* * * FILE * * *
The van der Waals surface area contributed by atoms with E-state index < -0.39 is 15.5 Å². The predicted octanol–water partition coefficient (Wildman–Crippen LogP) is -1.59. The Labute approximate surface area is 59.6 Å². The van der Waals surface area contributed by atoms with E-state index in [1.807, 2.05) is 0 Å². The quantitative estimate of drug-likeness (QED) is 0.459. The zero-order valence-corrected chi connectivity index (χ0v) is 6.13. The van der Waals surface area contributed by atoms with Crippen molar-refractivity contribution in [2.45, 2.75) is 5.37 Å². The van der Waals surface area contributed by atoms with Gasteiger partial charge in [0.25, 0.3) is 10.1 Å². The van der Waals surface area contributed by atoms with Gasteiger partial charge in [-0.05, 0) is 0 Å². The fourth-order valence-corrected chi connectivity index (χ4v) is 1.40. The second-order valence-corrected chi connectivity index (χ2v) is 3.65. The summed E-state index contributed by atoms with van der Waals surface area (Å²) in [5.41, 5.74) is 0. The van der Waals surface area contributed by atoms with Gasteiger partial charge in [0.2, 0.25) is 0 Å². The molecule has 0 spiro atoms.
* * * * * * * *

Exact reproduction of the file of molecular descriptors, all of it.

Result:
The van der Waals surface area contributed by atoms with E-state index < -0.39 is 15.5 Å². The predicted octanol–water partition coefficient (Wildman–Crippen LogP) is -1.59. The Labute approximate surface area is 59.6 Å². The van der Waals surface area contributed by atoms with E-state index in [1.807, 2.05) is 0 Å². The quantitative estimate of drug-likeness (QED) is 0.459. The zero-order valence-corrected chi connectivity index (χ0v) is 6.13. The van der Waals surface area contributed by atoms with Crippen molar-refractivity contribution in [2.45, 2.75) is 5.37 Å². The van der Waals surface area contributed by atoms with Gasteiger partial charge in [0.25, 0.3) is 10.1 Å². The van der Waals surface area contributed by atoms with Gasteiger partial charge in [-0.05, 0) is 0 Å². The fourth-order valence-corrected chi connectivity index (χ4v) is 1.40. The second-order valence-corrected chi connectivity index (χ2v) is 3.65. The summed E-state index contributed by atoms with van der Waals surface area (Å²) in [5.41, 5.74) is 0. The van der Waals surface area contributed by atoms with Gasteiger partial charge in [0.2, 0.25) is 0 Å². The molecule has 0 spiro atoms.